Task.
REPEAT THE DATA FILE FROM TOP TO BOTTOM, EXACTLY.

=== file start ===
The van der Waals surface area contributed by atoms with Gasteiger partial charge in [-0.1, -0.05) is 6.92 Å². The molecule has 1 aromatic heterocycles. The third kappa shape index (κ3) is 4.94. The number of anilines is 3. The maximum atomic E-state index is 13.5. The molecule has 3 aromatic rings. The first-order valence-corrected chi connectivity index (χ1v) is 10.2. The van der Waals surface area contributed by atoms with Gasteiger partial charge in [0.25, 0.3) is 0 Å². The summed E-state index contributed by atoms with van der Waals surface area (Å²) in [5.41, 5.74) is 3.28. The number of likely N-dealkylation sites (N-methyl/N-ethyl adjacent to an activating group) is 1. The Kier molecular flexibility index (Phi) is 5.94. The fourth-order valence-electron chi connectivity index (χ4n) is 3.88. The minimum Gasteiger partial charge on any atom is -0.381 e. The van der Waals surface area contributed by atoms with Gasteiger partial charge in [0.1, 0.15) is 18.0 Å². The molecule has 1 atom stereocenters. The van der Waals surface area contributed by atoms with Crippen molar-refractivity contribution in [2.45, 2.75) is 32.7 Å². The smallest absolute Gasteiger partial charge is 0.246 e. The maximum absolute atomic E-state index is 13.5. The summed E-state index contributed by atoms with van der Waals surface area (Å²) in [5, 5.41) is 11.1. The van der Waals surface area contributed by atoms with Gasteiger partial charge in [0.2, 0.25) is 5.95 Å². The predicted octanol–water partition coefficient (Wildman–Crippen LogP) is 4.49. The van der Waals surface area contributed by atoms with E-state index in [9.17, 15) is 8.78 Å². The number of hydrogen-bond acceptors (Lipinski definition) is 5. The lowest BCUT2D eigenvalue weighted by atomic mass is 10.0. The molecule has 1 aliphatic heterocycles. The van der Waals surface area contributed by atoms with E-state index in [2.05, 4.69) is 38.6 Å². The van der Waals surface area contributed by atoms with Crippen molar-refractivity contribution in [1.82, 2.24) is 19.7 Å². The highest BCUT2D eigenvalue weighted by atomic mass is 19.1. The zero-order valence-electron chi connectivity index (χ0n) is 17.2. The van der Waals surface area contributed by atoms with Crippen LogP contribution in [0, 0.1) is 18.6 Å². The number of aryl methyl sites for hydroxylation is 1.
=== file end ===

The van der Waals surface area contributed by atoms with Gasteiger partial charge in [-0.1, -0.05) is 6.92 Å². The molecule has 1 aromatic heterocycles. The third kappa shape index (κ3) is 4.94. The number of anilines is 3. The maximum atomic E-state index is 13.5. The molecule has 3 aromatic rings. The first-order valence-corrected chi connectivity index (χ1v) is 10.2. The van der Waals surface area contributed by atoms with Gasteiger partial charge in [0.25, 0.3) is 0 Å². The summed E-state index contributed by atoms with van der Waals surface area (Å²) in [5.41, 5.74) is 3.28. The number of likely N-dealkylation sites (N-methyl/N-ethyl adjacent to an activating group) is 1. The Kier molecular flexibility index (Phi) is 5.94. The fourth-order valence-electron chi connectivity index (χ4n) is 3.88. The minimum Gasteiger partial charge on any atom is -0.381 e. The van der Waals surface area contributed by atoms with Gasteiger partial charge in [0.1, 0.15) is 18.0 Å². The molecule has 1 atom stereocenters. The van der Waals surface area contributed by atoms with Crippen molar-refractivity contribution in [2.45, 2.75) is 32.7 Å². The smallest absolute Gasteiger partial charge is 0.246 e. The maximum absolute atomic E-state index is 13.5. The summed E-state index contributed by atoms with van der Waals surface area (Å²) in [5, 5.41) is 11.1. The van der Waals surface area contributed by atoms with Gasteiger partial charge in [0.2, 0.25) is 5.95 Å². The predicted octanol–water partition coefficient (Wildman–Crippen LogP) is 4.49. The van der Waals surface area contributed by atoms with E-state index in [9.17, 15) is 8.78 Å². The number of hydrogen-bond acceptors (Lipinski definition) is 5. The lowest BCUT2D eigenvalue weighted by atomic mass is 10.0. The molecule has 1 aliphatic heterocycles. The van der Waals surface area contributed by atoms with E-state index in [2.05, 4.69) is 38.6 Å². The van der Waals surface area contributed by atoms with Crippen molar-refractivity contribution in [1.82, 2.24) is 19.7 Å². The highest BCUT2D eigenvalue weighted by atomic mass is 19.1. The zero-order valence-electron chi connectivity index (χ0n) is 17.2. The van der Waals surface area contributed by atoms with Crippen LogP contribution in [0, 0.1) is 18.6 Å². The number of aryl methyl sites for hydroxylation is 1.